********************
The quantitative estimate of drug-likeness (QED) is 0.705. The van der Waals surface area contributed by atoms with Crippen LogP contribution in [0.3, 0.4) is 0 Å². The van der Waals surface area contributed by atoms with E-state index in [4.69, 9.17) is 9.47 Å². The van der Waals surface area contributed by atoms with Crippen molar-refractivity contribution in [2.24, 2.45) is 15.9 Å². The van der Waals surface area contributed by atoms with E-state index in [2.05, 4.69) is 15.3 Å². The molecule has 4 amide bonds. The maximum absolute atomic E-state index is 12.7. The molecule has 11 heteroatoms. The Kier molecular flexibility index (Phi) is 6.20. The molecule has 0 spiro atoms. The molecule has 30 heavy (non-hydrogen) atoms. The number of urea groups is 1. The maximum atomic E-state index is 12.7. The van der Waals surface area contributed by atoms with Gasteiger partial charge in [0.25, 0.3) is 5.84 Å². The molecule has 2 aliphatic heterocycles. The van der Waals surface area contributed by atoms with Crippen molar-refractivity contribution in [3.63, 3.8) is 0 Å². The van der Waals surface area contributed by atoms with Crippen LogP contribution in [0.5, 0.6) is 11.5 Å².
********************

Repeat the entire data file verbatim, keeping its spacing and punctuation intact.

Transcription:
The quantitative estimate of drug-likeness (QED) is 0.705. The van der Waals surface area contributed by atoms with Crippen LogP contribution in [0.3, 0.4) is 0 Å². The van der Waals surface area contributed by atoms with E-state index in [4.69, 9.17) is 9.47 Å². The van der Waals surface area contributed by atoms with Crippen molar-refractivity contribution in [2.24, 2.45) is 15.9 Å². The van der Waals surface area contributed by atoms with E-state index in [2.05, 4.69) is 15.3 Å². The molecule has 4 amide bonds. The maximum absolute atomic E-state index is 12.7. The molecule has 11 heteroatoms. The Kier molecular flexibility index (Phi) is 6.20. The molecule has 0 spiro atoms. The molecule has 30 heavy (non-hydrogen) atoms. The number of urea groups is 1. The maximum atomic E-state index is 12.7. The van der Waals surface area contributed by atoms with Gasteiger partial charge in [0.25, 0.3) is 5.84 Å². The molecule has 2 aliphatic heterocycles. The van der Waals surface area contributed by atoms with Crippen molar-refractivity contribution in [3.63, 3.8) is 0 Å². The van der Waals surface area contributed by atoms with Crippen LogP contribution in [0.5, 0.6) is 11.5 Å².